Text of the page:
Catenation - Chemical Bonding
Catenation of chemical bonds leads to the formation of inorganic polymers. However, inorganic polymers are mostly solids in the form of crystals. Typical inorganic polymers are diamond, graphite, silicates, and other solids in which all atoms are connected by covalent bonds. Atoms and their nuclei
In order to understand the covalent bond, we must take a look at the structure of atoms. During the 20th century, the investigation of the material world turned to the very heart of material world - the structure of atoms. The discovery of electrons in 1897 by J.J. Thomson showed that there were more fundamental particles present in the atoms. Fourteen years later, Rutherford discovered that most of the mass of an atom resides in a tiny nucleus whose radius is 100,000 times smaller than that of an atom. In the mean time, light beams were discovered to be made of photons which are equivalent to particles of wave motion. These discoveries created new concepts. When these concepts and discoveries are integrated, new ideas emerge. The result is quantum theory. This theory gives good interpretations of the phenomena of the atomic and subatomic world. In this microscopic world, distances are measured in nanometers (10-9 or 1e-9 meter) and fantometers (1e-15 meter, also called fermi, in honour of Fermi who built the first nuclear reactor).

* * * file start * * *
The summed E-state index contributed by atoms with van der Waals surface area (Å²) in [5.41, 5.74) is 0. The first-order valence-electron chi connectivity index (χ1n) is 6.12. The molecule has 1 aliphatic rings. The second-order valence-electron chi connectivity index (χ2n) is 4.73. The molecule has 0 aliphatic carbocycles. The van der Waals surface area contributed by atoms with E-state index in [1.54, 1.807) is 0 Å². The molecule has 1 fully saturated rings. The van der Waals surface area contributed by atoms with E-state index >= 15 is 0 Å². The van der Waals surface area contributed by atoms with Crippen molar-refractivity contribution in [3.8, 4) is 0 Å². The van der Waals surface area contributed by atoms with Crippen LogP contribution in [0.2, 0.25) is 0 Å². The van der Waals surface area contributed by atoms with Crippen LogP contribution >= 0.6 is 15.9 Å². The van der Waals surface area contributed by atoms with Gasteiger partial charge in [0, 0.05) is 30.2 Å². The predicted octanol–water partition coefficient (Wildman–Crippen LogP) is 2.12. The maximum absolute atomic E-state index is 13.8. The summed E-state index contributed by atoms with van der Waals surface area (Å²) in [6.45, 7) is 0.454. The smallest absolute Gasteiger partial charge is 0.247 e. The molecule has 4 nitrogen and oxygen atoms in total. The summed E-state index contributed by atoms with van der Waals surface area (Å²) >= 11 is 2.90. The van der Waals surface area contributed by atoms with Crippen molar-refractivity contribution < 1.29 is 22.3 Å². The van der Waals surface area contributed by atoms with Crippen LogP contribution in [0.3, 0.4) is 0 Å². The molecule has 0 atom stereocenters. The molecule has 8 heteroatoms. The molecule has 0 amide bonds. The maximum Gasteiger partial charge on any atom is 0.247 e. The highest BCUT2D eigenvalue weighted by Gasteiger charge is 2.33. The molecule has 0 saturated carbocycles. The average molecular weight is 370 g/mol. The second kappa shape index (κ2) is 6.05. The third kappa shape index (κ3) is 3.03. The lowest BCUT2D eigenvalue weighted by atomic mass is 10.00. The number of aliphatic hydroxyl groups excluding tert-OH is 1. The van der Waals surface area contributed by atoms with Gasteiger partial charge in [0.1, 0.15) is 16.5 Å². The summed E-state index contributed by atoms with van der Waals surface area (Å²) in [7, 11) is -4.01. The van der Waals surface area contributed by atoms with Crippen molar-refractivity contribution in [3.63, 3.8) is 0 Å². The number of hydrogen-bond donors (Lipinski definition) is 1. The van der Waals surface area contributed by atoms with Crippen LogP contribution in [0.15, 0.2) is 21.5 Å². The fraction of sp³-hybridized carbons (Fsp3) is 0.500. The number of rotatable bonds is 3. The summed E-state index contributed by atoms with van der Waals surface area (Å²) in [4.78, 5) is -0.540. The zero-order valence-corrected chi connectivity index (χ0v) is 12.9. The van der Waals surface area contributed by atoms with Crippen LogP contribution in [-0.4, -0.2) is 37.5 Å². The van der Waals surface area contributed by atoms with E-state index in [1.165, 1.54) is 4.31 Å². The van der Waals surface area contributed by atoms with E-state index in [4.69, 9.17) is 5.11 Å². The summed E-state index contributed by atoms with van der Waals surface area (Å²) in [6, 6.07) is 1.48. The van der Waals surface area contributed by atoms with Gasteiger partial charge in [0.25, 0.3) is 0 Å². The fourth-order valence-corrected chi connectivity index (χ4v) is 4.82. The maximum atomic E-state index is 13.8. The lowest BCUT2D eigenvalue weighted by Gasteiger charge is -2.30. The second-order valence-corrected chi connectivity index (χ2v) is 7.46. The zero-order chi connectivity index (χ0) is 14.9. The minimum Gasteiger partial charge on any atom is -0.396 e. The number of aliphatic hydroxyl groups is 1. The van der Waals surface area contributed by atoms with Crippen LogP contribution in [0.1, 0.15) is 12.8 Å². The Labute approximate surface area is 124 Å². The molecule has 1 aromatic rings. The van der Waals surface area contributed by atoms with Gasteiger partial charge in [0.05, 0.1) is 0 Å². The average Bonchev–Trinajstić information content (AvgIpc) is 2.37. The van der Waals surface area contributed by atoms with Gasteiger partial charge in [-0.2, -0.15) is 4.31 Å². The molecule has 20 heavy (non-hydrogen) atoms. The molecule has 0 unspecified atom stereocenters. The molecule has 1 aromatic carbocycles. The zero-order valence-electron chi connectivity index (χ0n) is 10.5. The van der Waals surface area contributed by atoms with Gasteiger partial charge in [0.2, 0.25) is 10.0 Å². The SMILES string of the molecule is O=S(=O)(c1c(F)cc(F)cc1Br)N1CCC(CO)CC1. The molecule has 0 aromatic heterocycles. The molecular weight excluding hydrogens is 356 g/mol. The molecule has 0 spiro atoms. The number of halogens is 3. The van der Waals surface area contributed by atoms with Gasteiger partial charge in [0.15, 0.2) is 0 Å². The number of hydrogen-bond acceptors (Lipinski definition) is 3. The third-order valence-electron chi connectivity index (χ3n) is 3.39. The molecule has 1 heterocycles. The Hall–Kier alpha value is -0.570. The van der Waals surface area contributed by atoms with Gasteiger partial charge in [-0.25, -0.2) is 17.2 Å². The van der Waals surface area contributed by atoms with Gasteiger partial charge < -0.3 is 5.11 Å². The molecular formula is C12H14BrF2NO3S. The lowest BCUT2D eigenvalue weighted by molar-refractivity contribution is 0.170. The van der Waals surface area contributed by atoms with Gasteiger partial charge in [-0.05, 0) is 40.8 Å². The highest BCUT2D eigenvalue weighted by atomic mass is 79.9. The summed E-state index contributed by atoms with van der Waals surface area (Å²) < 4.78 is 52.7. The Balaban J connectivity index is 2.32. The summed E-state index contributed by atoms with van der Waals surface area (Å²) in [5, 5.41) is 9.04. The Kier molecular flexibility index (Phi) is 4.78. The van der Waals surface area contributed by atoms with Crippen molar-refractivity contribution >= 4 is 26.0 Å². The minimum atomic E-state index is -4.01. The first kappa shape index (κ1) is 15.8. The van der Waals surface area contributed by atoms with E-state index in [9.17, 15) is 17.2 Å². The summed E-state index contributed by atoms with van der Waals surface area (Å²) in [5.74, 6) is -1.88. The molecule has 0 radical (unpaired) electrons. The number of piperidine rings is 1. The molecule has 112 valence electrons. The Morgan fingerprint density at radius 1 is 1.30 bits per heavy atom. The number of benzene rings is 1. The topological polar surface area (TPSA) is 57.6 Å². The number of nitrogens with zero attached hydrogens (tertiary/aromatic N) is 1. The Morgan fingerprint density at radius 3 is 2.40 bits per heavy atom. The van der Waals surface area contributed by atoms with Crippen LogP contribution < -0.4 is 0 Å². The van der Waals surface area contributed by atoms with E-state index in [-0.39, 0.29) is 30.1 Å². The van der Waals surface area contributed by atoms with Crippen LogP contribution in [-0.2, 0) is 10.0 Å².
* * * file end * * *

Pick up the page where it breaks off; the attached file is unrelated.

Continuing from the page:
The electrons in an atom are confined by the electromagnetic force of the atomic nuclei. At this level, we need a quantum mechanical approach to understand the energy states of the electrons in the atom. However, we do not have the time to discuss this in details.